Monday, October 3, 2016

Flash Fiction: Shrine


I looked at the newest addition to my shrine. A fragment from a broken china cup. I should have thrown it away the moment I had found it in an obscure corner of the cupboard. I wouldn’t have remembered it had I not put it inside a clear plastic. Such a tiny piece! I don’t remember when I had stored it for posterity. But I had. That in itself goes not to show the hold someone’s absence has on you!
Every tiny thing is a chapter to be recalled or an episode to relive. Your relationship may have died years ago but its ghost lives on. It lingers and haunts. Especially if you have rebuilt your heart in the likeness of an altar for that lost love. Though the two of you were never meant to have a future together, the ghosts of those memories reproduced and spawned babies for you to nurture. Now every time you come across something, those babies gnaw at your soul leaving tiny claw-marks that bleed and drive you to the precipice of depression. There’s no moving on. Just tagging along.
You’re tempted to throw every thread, every scrap of paper you’ve collected over the years that had somehow been a part of those glory days. You don’t. You can’t. You have to live with these memories that have only multiplied with time. You eat, you sleep, you drink — in short, be normal on the outside. It’s only when you’re alone that your eyes rove over the altar with a vacant expression. You can’t just dispossess yourself of all that makes you, you. You want to scream and let go. It isn’t easy. It never is. You know it only too well. Those you say otherwise, know it too, but do not want to acknowledge the truth. For truths are cruel. Lies can be handled. Those can be manufactured at will and produced for dramatic results.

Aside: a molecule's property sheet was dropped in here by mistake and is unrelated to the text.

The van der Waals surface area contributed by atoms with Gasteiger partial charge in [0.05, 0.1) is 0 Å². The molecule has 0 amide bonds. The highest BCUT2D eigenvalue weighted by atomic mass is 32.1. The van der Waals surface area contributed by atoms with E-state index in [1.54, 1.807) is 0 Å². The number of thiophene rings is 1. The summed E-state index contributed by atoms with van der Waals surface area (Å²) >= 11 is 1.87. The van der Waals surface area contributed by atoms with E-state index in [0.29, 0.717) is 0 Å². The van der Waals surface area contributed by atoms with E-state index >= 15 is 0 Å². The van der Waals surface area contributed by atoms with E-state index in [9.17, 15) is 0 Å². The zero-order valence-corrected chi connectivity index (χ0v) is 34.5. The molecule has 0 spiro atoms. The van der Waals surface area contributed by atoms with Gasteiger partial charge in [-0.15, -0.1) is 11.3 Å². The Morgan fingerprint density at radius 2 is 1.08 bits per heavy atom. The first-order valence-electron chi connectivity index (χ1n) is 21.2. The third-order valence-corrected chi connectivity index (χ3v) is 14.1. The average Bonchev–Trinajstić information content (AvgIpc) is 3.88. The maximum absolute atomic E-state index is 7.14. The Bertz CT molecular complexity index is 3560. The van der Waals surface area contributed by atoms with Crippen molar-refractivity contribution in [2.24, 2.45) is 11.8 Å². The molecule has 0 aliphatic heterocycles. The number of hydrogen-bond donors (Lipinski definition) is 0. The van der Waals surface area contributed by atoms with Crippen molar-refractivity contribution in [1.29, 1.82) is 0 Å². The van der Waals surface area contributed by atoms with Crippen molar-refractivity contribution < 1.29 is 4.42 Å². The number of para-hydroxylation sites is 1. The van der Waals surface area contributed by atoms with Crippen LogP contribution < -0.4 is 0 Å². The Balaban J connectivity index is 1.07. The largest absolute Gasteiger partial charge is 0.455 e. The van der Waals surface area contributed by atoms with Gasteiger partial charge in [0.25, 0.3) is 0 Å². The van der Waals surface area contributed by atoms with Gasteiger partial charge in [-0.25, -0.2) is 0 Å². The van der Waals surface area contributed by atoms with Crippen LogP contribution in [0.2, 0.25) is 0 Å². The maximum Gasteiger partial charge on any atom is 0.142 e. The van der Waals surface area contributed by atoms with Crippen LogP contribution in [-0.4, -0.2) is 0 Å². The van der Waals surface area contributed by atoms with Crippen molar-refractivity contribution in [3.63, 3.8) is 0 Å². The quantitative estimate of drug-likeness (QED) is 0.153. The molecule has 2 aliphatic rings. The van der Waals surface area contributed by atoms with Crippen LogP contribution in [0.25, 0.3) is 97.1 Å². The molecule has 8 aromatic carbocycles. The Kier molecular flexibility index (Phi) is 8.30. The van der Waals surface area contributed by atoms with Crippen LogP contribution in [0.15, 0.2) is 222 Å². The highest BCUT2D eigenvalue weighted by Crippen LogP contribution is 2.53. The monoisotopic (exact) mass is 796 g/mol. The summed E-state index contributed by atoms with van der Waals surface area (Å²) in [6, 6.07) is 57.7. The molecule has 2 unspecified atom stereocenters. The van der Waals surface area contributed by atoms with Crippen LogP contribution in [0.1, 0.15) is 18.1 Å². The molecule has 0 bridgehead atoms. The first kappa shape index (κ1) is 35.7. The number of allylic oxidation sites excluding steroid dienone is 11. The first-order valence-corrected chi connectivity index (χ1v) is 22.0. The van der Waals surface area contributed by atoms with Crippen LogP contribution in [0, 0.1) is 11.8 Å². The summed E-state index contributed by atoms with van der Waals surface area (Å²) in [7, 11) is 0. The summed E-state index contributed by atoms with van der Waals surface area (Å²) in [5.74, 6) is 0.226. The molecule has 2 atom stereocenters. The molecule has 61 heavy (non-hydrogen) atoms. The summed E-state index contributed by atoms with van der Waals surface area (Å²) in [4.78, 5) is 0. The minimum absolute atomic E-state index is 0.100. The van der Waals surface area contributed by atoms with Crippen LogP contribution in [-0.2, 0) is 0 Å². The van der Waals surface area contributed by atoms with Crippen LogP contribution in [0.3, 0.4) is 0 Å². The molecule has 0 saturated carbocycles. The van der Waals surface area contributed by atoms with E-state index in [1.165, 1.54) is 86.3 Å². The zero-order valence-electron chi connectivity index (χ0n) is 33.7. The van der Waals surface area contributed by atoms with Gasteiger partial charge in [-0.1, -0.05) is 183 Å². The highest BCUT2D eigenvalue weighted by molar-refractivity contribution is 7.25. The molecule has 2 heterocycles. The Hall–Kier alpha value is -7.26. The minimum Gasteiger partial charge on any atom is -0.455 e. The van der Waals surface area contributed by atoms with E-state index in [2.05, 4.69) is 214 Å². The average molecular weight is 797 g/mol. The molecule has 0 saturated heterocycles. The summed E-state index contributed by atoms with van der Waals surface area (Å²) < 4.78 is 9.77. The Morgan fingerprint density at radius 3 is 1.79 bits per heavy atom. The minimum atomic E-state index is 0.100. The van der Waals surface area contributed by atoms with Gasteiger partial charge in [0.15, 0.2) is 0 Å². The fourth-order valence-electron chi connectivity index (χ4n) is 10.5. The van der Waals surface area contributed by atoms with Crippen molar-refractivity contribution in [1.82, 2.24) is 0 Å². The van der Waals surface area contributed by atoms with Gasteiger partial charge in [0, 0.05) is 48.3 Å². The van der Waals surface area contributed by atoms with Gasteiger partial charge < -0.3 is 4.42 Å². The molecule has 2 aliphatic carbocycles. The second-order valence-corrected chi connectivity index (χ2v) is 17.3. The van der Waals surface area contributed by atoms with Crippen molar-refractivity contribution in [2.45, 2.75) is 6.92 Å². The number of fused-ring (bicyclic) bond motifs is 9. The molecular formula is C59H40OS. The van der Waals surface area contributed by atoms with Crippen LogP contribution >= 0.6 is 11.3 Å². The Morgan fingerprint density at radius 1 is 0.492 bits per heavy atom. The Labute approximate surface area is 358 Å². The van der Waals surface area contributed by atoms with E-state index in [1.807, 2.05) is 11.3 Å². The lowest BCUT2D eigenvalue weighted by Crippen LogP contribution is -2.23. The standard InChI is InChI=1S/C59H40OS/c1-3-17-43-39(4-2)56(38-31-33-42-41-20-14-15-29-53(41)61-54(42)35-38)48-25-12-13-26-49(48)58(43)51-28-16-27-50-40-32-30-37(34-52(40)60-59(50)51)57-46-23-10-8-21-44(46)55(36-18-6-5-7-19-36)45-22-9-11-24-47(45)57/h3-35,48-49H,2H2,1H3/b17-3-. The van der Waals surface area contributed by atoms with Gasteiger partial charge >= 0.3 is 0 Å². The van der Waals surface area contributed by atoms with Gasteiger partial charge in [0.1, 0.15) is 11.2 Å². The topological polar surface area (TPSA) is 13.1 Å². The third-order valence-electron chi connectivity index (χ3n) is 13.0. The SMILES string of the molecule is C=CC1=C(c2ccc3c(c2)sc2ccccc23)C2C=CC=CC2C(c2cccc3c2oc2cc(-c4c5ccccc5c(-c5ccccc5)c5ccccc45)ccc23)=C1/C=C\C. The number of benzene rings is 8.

Everybody uses these lies to get over things and live. You do too. But the biggest of all the lies that you’ve been telling yourself is that you want to get rid of the shrine. That you no longer need the weight of the holy altar upon yourself. Because when you dispose yourself off these fragments, you’ll no longer be you. You’ll be lost and adrift. These are your anchor. These hold you to the monotony that people call life. So you bear your cross with a martyr’s outlook. Only you know the truth that this your holy grail — these half forgotten but part salvaged memories.   

© Jonali Karmakar    

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